How Did Frank Thomas Only Make Five All-Star Teams?

Frank Thomas will be inducted into the Hall of Fame this weekend. He is easily the best hitter in White Sox history, and probably only has to fend off Luke Appling in any conversation of greatest player ever in White Sox history1. Thomas leads the White Sox in most offensive categories, and many of the ones he doesn’t he still ranks in the top 10. But what was very surprising was the fact that Thomas only made five All-Star teams with the White Sox. Paul Konerko made six. Something seemed off, so it was time to do some digging.

Year Age G HR RBI BB SO BA OBP SLG OPS OPS+ bWAR 1st Half
1991 23 158 32 109 138 112 0.318 0.453 0.553 1.006 180 6.9 0.961
1992 24 160 24 115 122 88 0.323 0.439 0.536 0.975 174 6.9 0.959
1993 ★ 25 153 41 128 112 54 0.317 0.426 0.607 1.033 177 6.2 0.970
1994 ★ 26 113 38 101 109 61 0.353 0.487 0.729 1.217 212 6.3 1.311
1995 ★ 27 145 40 111 136 74 0.308 0.454 0.606 1.061 179 5.3 1.143
1996 ★ 28 141 40 134 109 70 0.349 0.459 0.626 1.085 178 5.5 1.069
1997 ★ 29 146 35 125 109 69 0.347 0.456 0.611 1.067 181 7.3 1.115
1998 30 160 29 109 110 93 0.265 0.381 0.480 0.861 126 3.5 0.852
1999 31 135 15 77 87 66 0.305 0.414 0.471 0.885 125 2.3 0.931
2000 32 159 43 143 112 94 0.328 0.436 0.625 1.061 163 6.0 1.086
2002 34 148 28 92 88 115 0.252 0.361 0.472 0.834 119 1.9 0.774
2003 35 153 42 105 100 115 0.267 0.390 0.562 0.952 146 4.2 0.952

Looking at Thomas’ stats above for all of his full seasons with the White Sox, it’s really hard to figure out what went wrong. Thomas made all of his all-star appearances from 1993–1997. It’s a bit understandable how Thomas didn’t make the team in 1991, his first full season, but how did he not make it in 1992? His first half was a bit worse than his second, but he was coming off a pretty remarkable 1991. It just goes to show how undervalued OBP and OPS were then, as Thomas led the league in both in ’91 and ’92. Although he dropped off significantly, how did he not make it in 2000? He was a long established player at that point, and he had 18 home runs on July 1st. Let’s examine these two seasons.

In 1992, Mark McGwire was selected as the 1B starter, and no other 1B was selected to the roster, although DH Paul Molitor was selected, and the game was in an NL ballpark. McGwire had been an all-star the previous five seasons, so he had a major edge. But he was coming off a weak 1991 campaign where his home run numbers had dropped. He had clubbed 10 home runs in the first month of the ’92 season though, and had 26 home runs at the end of June. Plus he was voted in by the fans. Hard to argue with. Molitor was in his 14th season, and was a four-time former all-star. He led the league in hits and triples in ’91 in addition to hitting .325. He hit .319 in the first half of 1992 and had enough of a reputation to get in on that. Another hard to argue with decision.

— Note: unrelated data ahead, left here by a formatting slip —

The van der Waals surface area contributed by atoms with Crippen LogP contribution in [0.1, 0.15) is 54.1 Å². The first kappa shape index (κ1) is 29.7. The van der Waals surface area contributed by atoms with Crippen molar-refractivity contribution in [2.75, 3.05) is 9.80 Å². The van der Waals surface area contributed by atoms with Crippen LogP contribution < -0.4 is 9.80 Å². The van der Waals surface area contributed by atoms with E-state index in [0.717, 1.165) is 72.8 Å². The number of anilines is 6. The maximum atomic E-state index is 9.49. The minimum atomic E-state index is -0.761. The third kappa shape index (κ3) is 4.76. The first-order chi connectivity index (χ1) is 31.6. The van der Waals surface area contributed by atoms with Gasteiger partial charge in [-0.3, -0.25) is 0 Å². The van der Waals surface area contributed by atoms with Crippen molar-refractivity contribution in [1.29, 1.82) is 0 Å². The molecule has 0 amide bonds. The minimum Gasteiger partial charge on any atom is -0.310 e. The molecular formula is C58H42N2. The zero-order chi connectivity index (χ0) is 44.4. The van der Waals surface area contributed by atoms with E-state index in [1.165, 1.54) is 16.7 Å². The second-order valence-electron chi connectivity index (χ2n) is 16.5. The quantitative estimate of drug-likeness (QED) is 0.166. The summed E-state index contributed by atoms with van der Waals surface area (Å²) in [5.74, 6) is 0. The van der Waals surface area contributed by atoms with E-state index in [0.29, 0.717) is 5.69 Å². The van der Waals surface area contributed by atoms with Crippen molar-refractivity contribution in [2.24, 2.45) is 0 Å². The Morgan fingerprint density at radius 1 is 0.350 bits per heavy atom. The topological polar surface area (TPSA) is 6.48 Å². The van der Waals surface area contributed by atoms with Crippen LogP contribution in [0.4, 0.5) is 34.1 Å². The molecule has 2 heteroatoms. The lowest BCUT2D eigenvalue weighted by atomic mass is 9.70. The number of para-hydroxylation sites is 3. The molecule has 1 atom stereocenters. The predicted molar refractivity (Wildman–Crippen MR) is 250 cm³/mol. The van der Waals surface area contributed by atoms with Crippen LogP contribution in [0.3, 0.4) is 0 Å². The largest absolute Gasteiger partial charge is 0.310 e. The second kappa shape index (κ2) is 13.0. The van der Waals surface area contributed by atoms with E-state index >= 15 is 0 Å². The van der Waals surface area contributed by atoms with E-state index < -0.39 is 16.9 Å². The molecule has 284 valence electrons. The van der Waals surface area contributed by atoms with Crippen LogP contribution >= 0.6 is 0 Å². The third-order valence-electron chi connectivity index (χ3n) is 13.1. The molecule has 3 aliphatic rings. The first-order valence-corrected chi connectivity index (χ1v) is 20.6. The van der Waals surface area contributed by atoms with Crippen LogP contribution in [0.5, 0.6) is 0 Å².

The White Sox also had two other all-stars in 1992. Robin Ventura made his first (of two) all-star teams. He had his 23 home runs in ’91 and won his first Gold Glove. He was also coming off a monster June. It’s amazing he only made one all-star team, but he probably didn’t deserve to make it over Thomas at this point. Positional value played a big role here. Jack McDowell made his 2nd straight all-star game and would go on to win the Cy Young in 1992 (and 1993). It’s hard to argue with his selection as well.

What happened in 2000? Four first basemen made the cut, plus Edgar Martinez as DH. Thomas was essentially a DH at this point, which likely played a role in being left off. This was Giambi’s first all-star game, and PEDs or not, this was the beginning of his peak. He had finished 8th in MLB voting the year before, and had a pretty nice first half. Fred McGriff was 36, coming off a pretty decent 1999, had [15 home runs on July 1st], and was coming off a ridiculous June. More importantly, there was no one else on this Tampa Bay team that was an all-star, so he was helping fill a quota.

KC’s Mike Sweeney was similar. Also the only KC player to make the team, at least Sweeney was 26 and on the rise (he would make four straight all-star teams). Sweeney had a solid first half, and as the only KC player on the team, it makes some sense. Carlos Delgado was hitting his peak, and had hit 44 home runs in 1999. Delgado was essentially unconscious in the first half of 2000. He had 27 home runs on July 1st and hit .363 in the first half. Edgar Martinez hadn’t made an all-star team since 1997. The 2000 power surge netted Martinez 37 home runs. He never cracked 30 any other year (suspicious?). He hit .354 in the first half, so again it’s hard to argue with his inclusion.

The 2000 White Sox, who eventually won the division, had three all-stars anyway. Ray Durham made his 2nd team, and had clubbed 13 first half HR. He was the only backup 2B. Magglio Ordonez made his 2nd (of six) all-star teams. Ordonez was having a sick first half, and was probably the star of the White Sox at that time. James Baldwin was the last selection as a pitcher.

Was Thomas screwed? Maybe. Walks were so undervalued in the early ‘90s that him being left off the team in 1991 and 1992 is probably the worst, and likely wouldn’t happen in current times. It’s hard to find anything wrong with the selections in 1992, but the one player from every team rule no doubt hurt him in 2000 when he might have been more deserving than Sweeney or McGriff. Thomas’ steep drop off in 1998, and his injury shortened 1999 hurt him a bit. Those were his age 30 and 31 seasons, both considered prime years. So Thomas missing the all-star team on his own accord those two years were ultimately his demise.

  1. Appling edges Thomas in overall bWAR thanks to playing SS and being a plus defender. []